Examples of mentorship wind through multiple generations of families, like the Savages, who settled in the area called Asticou, at the head of the harbor, in 1798 and, in 1883, built the original Asticou Inn. Around that time, carpenter Frederick L. Savage, the innkeepers’ son, met prominent Boston architect Robert Swain Peabody while working on a cottage for Harvard College president Charles William Eliot. Peabody brought Savage into his firm as an apprentice, and Savage went on to design hundreds of Shingle-style cottages and municipal buildings on MDI. Frederick’s nephew, Charles K. Savage, was pulled out of college at age 19 to manage the Asticou after his father’s death in 1922. His position at a hotel, along with his zeal for protecting the island’s natural landscapes, led to friendships with landscape engineer Joseph Henry Curtis, a Northeast Harbor summer resident, and landscape gardener Beatrix Farrand, who had an estate in Bar Harbor. Savage absorbed Farrand’s ideas and principles into his own designs for the world-famous Asticou Garden, which he cultivated out of an alder swamp across from the inn, and for Thuya Garden, on Curtis’s estate, after Curtis willed it to the town.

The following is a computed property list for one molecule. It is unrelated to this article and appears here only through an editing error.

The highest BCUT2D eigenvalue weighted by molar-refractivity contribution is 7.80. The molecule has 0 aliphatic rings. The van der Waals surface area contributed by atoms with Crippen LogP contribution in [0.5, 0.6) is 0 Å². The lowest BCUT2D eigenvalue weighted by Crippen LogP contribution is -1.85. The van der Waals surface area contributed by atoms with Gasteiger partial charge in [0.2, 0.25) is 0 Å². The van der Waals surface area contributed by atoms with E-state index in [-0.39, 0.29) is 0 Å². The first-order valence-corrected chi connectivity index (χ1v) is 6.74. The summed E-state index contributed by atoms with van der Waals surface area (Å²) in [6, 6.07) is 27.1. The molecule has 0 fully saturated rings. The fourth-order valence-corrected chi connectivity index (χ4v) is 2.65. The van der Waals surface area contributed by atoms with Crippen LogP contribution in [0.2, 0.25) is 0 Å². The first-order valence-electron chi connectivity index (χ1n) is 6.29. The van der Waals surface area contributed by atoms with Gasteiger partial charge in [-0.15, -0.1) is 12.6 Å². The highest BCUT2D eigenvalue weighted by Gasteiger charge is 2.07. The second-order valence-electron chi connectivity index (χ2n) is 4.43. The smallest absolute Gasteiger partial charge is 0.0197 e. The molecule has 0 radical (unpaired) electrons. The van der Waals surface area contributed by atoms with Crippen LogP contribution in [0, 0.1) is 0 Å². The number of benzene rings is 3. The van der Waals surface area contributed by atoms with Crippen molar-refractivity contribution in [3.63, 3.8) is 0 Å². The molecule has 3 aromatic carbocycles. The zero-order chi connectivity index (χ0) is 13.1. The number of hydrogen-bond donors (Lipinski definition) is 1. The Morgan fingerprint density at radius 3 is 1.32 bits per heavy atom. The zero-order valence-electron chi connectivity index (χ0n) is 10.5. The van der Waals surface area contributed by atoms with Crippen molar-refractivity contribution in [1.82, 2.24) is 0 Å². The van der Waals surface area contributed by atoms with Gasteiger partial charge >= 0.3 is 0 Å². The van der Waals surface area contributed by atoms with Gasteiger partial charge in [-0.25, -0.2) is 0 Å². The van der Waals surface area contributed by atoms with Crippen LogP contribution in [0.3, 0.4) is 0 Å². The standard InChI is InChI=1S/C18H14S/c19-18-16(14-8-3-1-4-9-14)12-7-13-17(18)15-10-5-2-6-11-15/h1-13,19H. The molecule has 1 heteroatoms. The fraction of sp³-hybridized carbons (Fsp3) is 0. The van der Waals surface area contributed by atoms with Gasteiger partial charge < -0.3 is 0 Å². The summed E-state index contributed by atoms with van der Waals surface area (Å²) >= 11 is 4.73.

Today, Frederick’s great-grandnephew Sam McGee credits his career path to the late Tom Cox, a private trustee and financial advisor who had a house on Sutton Island, about a mile offshore. As a teenager in the late ’80s and early ’90s, McGee worked for Cox, boating groceries to the island and doing odd jobs. When he graduated from college, Cox hired him and schooled him in finance. “He took me under his wing,” says McGee, now vice president at Bar Harbor Bank and Trust. “I’ve had a lot of opportunities in my life, and I have summer people to thank for that.”